This kind of question comes up very often in comp.lang.java.programmer - a couple of specific (and frequently asked) examples are:
The key is to think from the brower's point of view, and design a mockup in statically served files, with some dummy data.
As far as a browser is concerned, it's just talking to a web-server. It doesn't know there's a servlet behind the scenes. From a design point of view, this actually makes things much easier, because it means you can apply all your HTML knowledge when designing servlets.
You can design the user interface, putting in dummy static data
where necessary, and then start writing your servlet so that
it outputs the HTML you've written, and any images needed. Note that
each request only gets one response, so to get a page with two
pictures on it, there are three requests. Firstly, the browser
requests the HTML for the page, eg index.html
Secondly, having read the HTML, it notices that there are two
img tags, so it requests each of the images. As far as
the servlet programmer is concerned, these are separate requests.
With HTTP/1.1 they may come in on the same connection, but that
needn't bother you - just write each image as it's requested, and
you'll be fine.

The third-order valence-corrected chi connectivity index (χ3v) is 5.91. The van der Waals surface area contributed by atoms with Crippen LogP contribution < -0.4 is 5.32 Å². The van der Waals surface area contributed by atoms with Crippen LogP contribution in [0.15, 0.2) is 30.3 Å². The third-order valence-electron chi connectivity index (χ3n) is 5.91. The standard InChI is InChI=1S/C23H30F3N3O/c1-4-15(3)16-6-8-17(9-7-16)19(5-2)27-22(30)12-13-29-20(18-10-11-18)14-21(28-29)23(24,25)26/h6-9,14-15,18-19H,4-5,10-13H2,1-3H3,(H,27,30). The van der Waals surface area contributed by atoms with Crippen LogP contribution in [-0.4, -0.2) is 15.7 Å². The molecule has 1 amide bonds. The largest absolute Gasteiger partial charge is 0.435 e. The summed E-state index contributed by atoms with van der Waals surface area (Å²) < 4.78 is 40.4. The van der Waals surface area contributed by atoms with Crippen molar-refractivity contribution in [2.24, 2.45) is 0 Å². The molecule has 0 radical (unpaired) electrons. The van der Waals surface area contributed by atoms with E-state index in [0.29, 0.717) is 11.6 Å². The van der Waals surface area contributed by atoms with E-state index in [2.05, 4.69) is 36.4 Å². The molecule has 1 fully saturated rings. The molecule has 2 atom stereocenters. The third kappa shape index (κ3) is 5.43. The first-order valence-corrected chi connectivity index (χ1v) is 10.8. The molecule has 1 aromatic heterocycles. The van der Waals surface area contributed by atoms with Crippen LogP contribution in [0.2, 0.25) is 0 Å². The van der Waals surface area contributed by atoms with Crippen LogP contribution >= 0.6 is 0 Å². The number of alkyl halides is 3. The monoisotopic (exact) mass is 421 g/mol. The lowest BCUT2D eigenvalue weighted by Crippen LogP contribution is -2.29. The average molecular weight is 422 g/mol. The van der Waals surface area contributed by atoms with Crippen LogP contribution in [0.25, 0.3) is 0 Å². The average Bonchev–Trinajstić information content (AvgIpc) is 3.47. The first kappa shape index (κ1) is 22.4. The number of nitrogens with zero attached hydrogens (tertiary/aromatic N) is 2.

Frames are similar to images - there's one request for the frameset, then one request per frame. Stick to the idea that each HTML page you've written corresponds to one request, and everything should work like magic.
File f = new File ("myfile.txt");it will be taken as relative to wherever their class file is. Now, leaving aside the fact that if you think it through, that's a pretty odd concept (what if the class is loaded over the network, or in a jar file, or autogenerated?), the thing to do is just avoid truly relative filenames altogether in servlets. Relative files would actually be relative to the working directory of the servlet container. That isn't defined in the servlet specification, and will vary between different containers. The way to overcome this is to use filenames which are relative to a known absolute filename, usually specified in the configuration parameters for a servlet. For instance, I often have a
WorkingDirectoryparameter, and just take all my filenames relative to that - so as far as the Java libraries are concerned I'm using an absolute filename, but I don't have to hardcode any absolute filenames into my servlets.
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